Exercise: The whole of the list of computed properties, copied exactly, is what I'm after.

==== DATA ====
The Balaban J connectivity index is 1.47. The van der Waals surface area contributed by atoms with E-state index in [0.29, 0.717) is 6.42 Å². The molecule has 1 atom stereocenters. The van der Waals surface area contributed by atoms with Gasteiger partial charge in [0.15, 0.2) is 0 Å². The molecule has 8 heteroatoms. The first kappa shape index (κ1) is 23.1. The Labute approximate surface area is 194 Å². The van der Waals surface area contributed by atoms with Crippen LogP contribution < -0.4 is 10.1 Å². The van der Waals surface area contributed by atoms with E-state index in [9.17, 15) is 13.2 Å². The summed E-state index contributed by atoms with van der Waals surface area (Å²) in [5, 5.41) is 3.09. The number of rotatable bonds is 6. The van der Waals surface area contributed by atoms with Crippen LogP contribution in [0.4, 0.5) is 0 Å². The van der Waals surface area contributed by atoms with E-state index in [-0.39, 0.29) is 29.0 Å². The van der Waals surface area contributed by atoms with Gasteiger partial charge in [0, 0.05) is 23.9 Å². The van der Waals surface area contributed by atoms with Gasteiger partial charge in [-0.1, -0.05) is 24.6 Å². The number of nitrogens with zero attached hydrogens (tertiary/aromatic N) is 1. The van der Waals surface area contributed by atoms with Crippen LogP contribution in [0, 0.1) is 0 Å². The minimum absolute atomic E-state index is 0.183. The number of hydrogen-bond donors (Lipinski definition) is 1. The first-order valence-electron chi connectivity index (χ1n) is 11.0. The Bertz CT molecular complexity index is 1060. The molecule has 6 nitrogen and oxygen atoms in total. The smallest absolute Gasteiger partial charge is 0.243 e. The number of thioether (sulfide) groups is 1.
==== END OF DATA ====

The Balaban J connectivity index is 1.47. The van der Waals surface area contributed by atoms with E-state index in [0.29, 0.717) is 6.42 Å². The molecule has 1 atom stereocenters. The van der Waals surface area contributed by atoms with Gasteiger partial charge in [0.15, 0.2) is 0 Å². The molecule has 8 heteroatoms. The first kappa shape index (κ1) is 23.1. The Labute approximate surface area is 194 Å². The van der Waals surface area contributed by atoms with Crippen LogP contribution < -0.4 is 10.1 Å². The van der Waals surface area contributed by atoms with E-state index in [9.17, 15) is 13.2 Å². The summed E-state index contributed by atoms with van der Waals surface area (Å²) in [5, 5.41) is 3.09. The number of rotatable bonds is 6. The van der Waals surface area contributed by atoms with Crippen LogP contribution in [0.4, 0.5) is 0 Å². The van der Waals surface area contributed by atoms with E-state index in [-0.39, 0.29) is 29.0 Å². The van der Waals surface area contributed by atoms with Gasteiger partial charge in [0, 0.05) is 23.9 Å². The van der Waals surface area contributed by atoms with Gasteiger partial charge in [-0.1, -0.05) is 24.6 Å². The number of nitrogens with zero attached hydrogens (tertiary/aromatic N) is 1. The van der Waals surface area contributed by atoms with Crippen LogP contribution in [0, 0.1) is 0 Å². The minimum absolute atomic E-state index is 0.183. The number of hydrogen-bond donors (Lipinski definition) is 1. The first-order valence-electron chi connectivity index (χ1n) is 11.0. The Bertz CT molecular complexity index is 1060. The molecule has 6 nitrogen and oxygen atoms in total. The smallest absolute Gasteiger partial charge is 0.243 e. The number of thioether (sulfide) groups is 1.